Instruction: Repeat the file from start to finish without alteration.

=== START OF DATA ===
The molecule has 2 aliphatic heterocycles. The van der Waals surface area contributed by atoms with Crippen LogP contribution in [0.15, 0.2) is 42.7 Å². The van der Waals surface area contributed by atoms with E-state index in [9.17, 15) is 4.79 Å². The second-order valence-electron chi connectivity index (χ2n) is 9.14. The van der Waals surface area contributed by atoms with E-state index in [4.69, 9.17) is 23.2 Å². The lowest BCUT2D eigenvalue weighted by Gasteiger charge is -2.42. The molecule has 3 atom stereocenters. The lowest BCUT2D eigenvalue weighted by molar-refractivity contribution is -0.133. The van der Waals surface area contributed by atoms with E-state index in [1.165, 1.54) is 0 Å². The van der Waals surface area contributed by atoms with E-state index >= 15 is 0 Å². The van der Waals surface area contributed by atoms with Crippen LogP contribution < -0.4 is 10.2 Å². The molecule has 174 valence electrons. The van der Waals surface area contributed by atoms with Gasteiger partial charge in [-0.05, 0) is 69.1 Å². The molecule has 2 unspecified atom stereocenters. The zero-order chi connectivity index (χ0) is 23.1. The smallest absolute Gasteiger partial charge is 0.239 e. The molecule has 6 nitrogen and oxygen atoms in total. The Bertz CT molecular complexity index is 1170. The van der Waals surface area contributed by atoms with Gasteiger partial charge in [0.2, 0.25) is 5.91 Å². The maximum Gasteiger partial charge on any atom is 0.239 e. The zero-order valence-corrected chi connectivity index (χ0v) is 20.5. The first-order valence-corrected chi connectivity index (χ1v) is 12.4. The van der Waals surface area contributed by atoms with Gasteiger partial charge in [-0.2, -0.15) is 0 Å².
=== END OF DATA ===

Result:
The molecule has 2 aliphatic heterocycles. The van der Waals surface area contributed by atoms with Crippen LogP contribution in [0.15, 0.2) is 42.7 Å². The van der Waals surface area contributed by atoms with E-state index in [9.17, 15) is 4.79 Å². The second-order valence-electron chi connectivity index (χ2n) is 9.14. The van der Waals surface area contributed by atoms with E-state index in [4.69, 9.17) is 23.2 Å². The lowest BCUT2D eigenvalue weighted by Gasteiger charge is -2.42. The molecule has 3 atom stereocenters. The lowest BCUT2D eigenvalue weighted by molar-refractivity contribution is -0.133. The van der Waals surface area contributed by atoms with E-state index in [1.165, 1.54) is 0 Å². The van der Waals surface area contributed by atoms with E-state index >= 15 is 0 Å². The van der Waals surface area contributed by atoms with Crippen LogP contribution < -0.4 is 10.2 Å². The molecule has 174 valence electrons. The van der Waals surface area contributed by atoms with Gasteiger partial charge in [-0.05, 0) is 69.1 Å². The molecule has 2 unspecified atom stereocenters. The zero-order chi connectivity index (χ0) is 23.1. The smallest absolute Gasteiger partial charge is 0.239 e. The molecule has 6 nitrogen and oxygen atoms in total. The Bertz CT molecular complexity index is 1170. The van der Waals surface area contributed by atoms with Gasteiger partial charge in [0.2, 0.25) is 5.91 Å². The maximum Gasteiger partial charge on any atom is 0.239 e. The zero-order valence-corrected chi connectivity index (χ0v) is 20.5. The first-order valence-corrected chi connectivity index (χ1v) is 12.4. The van der Waals surface area contributed by atoms with Gasteiger partial charge in [-0.2, -0.15) is 0 Å².